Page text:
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Ending Learning Poverty : What Will It Take (Inglês)

All children should be able to read by age 10. Reading is a gateway for learning as the child progresses through school—and conversely, an inability to read slams that gate shut. Beyond this, when children cannot read, it’s usually a clear indication that school systems aren’t well enough organized to help children learn in other areas such as math, science, and the humanities either. And although it is possible to learn later in life with enough effort, children who don’t read by age 10—or at the latest, by the end of primary school—usually fail to master reading later in their schooling career. To spotlight this crisis, we are introducing the concept of Learning Poverty, drawing on new data developed in coordination with the UNESCO Institute for Statistics. Learning poverty means being unable to read and understand a simple text by age 10. This indicator brings together schooling and learning indicators: it begins with the share of children who haven’t achieved minimum reading proficiency (as measured in schools) and is adjusted by the proportion of children who are out of school (and are assumed not able to read proficiently). The new data show that 53 percent of all children in low-and middle-income countries suffer from learning poverty. Progress in reducing learning poverty is far too slow to meet the SDG aspirations: at the current rate of improvement, in 2030 about 43 percent of children will still be learning-poor. Even if countries reduce their learning poverty at the fastest rates we have seen so far in this century, the goal of ending it will not be attained by 2030. There is an urgent need for a society-wide commitment to invest more and better in people. If children cannot read, it is clear that all education SDGs are at risk. Eliminating learning poverty is as important as eliminating extreme monetary poverty, stunting, or hunger. To achieve it in the foreseeable future requires far more rapid progress at scale than we have yet seen.

Detalhes

  • Autor

    Azevedo,Joao Pedro Wagner De, Crawford,Michael F., Nayar,Reema, Rogers,F. Halsey, Barron Rodriguez,Maria Rebeca, Ding,Elaine Yi Zhong, Gutierrez Bernal,Marcela, Dixon,Annette, Saavedra Chanduvi,Jaime, Arias Diaz,Omar S.

  • Data do documento

    2019/10/01

  • TIpo de documento

    Documento de Trabalho

  • No. do relatório

    142659

  • Nº do volume

    1

  • Total Volume(s)

    1

  • País

    Mundo,

  • Região

    Regiões Mundiais,

  • Data de divulgação

    2019/12/12

  • Disclosure Status

    Disclosed

  • Nome do documento

    Ending Learning Poverty : What Will It Take?

  • Palavras-chave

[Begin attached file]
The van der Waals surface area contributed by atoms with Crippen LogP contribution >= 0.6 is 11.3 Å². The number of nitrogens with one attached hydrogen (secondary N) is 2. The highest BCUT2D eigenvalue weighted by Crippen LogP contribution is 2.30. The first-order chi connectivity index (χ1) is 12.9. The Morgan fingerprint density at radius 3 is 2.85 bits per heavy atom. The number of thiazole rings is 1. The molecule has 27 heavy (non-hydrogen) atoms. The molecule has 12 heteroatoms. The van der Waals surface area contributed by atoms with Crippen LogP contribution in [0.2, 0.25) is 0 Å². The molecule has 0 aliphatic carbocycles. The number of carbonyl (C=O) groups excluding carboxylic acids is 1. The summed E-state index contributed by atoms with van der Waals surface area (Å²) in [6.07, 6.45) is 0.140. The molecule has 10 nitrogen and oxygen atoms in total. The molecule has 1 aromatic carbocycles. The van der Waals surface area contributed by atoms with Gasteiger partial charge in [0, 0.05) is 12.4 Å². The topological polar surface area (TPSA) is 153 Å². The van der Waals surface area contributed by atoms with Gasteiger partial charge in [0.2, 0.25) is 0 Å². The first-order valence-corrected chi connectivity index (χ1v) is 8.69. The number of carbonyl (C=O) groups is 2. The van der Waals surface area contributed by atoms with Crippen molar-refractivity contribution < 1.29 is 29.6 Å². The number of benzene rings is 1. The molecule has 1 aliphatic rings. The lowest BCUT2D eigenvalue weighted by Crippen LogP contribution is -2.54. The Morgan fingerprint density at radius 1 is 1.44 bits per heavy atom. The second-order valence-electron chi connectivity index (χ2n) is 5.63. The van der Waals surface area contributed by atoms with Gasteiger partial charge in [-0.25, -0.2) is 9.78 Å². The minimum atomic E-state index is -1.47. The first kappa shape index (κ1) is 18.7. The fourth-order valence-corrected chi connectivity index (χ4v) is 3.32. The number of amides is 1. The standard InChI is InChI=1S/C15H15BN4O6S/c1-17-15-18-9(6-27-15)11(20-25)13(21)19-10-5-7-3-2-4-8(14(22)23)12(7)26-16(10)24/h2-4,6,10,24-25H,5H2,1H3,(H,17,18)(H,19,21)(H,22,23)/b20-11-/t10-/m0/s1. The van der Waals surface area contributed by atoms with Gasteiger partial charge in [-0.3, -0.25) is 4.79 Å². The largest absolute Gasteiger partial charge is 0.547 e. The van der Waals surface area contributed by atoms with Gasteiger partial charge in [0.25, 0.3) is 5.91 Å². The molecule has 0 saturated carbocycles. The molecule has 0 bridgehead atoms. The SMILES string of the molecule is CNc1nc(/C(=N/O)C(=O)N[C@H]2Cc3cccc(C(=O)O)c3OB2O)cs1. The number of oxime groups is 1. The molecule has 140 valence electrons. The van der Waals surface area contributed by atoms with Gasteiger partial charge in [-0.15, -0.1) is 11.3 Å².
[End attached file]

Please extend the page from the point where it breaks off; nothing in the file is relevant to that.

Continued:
Program for International Student; Progress in International Reading Literacy Study; data needs; teaching and learning materials; supply and distribution chains; know how; learning education; quality education system; quality of education system; high rates of employment; quality of public service; early years of school; quality early childhood education; global trust fund; self-paced learning; Teachers; share of children; home language; early grade; children and youth; years of schooling; use of technology; language of instruction; improve Education Quality; primary school age; quality and quantity; majority of children; community of practice; IS Building; literacy and numeracy; right to education; indicators of progress; Teacher Professional Development; Research and Innovation; Learning for All; wealth of nation; quality of instruction; lack of focus; effective learning outcome; lifelong learning system; leaving school; world vision; basic human right; violence in school; area of education; Early Childhood Development; impact on child; cash transfer program; provision of book; acquisition of skill; Demand For Education; alternative education program; cost of provision; Civil Service Reform; improvement of literacy; ministries of finance; universal primary schooling; secondary school student; education system reform; capacity of country; internationally comparable data; global public good; improving teacher quality; put pressure; effects of exposure; education for all; Student Learning Assessment; basic literacy skill; local capacity building; qualified teaching force; innovation and growth; global poverty target; return to investment; special education need; need of refugee; inclusive learning environment; mother tongue instruction; education delivery; emphasis on education; variety of textbook; choice of policies; special educational need; Education Development; adult literacy program; form of poverty; quality of teaching; Social Safety Nets; national education authority; costs of inaction; human capital outcomes; generation of children; use of text; commitment to literacy; age of student; special education teacher; availability of data; rapid technological change; lack of sex; human rights perspective; computer at home; political economy constraint; internationally comparable indicator; availability of book; supplementary reading material; quality of policy; economies of scale; access to textbook; lesson plan; education systems; reading skill; effective teaching; global learning; timely access; early reading; second language; monetary poverty; new technology; literacy policy; early literacy; emotional skill; population number; help child; assessment data; home environment; school system; children's needs; enrollment datum; children's development; education outcome; standard deviation; reading ability; research agenda; data gaps; reading instruction; adaptive learning; gender breakdown; assessment result; cognitive skill; reading score; Education Technology; basic skill; recent years; basic reading; learning level; literacy instruction; national language; school enrollment; reasons of ability; career progression; pedagogical quality; reading comprehension; children of ages; explicit instruction; literacy assessment; math score; assessment system; trained teacher; system improvement; global education; literacy effort; raise awareness; science score; minimum level; individual student; Social Mobility; good information; household survey; active participation; Gender Gap; book chain; gender difference; better learning; student outcome; writing system; global target; improved health; effective teacher; direct instruction; assessment program; reading outcome; Student Assessment; school career; language policy; digital skills; early warning; warning indicator; environmental factor; education goal; learning indicator; learning resource; language use; education commission; extreme poverty; student progress; blend country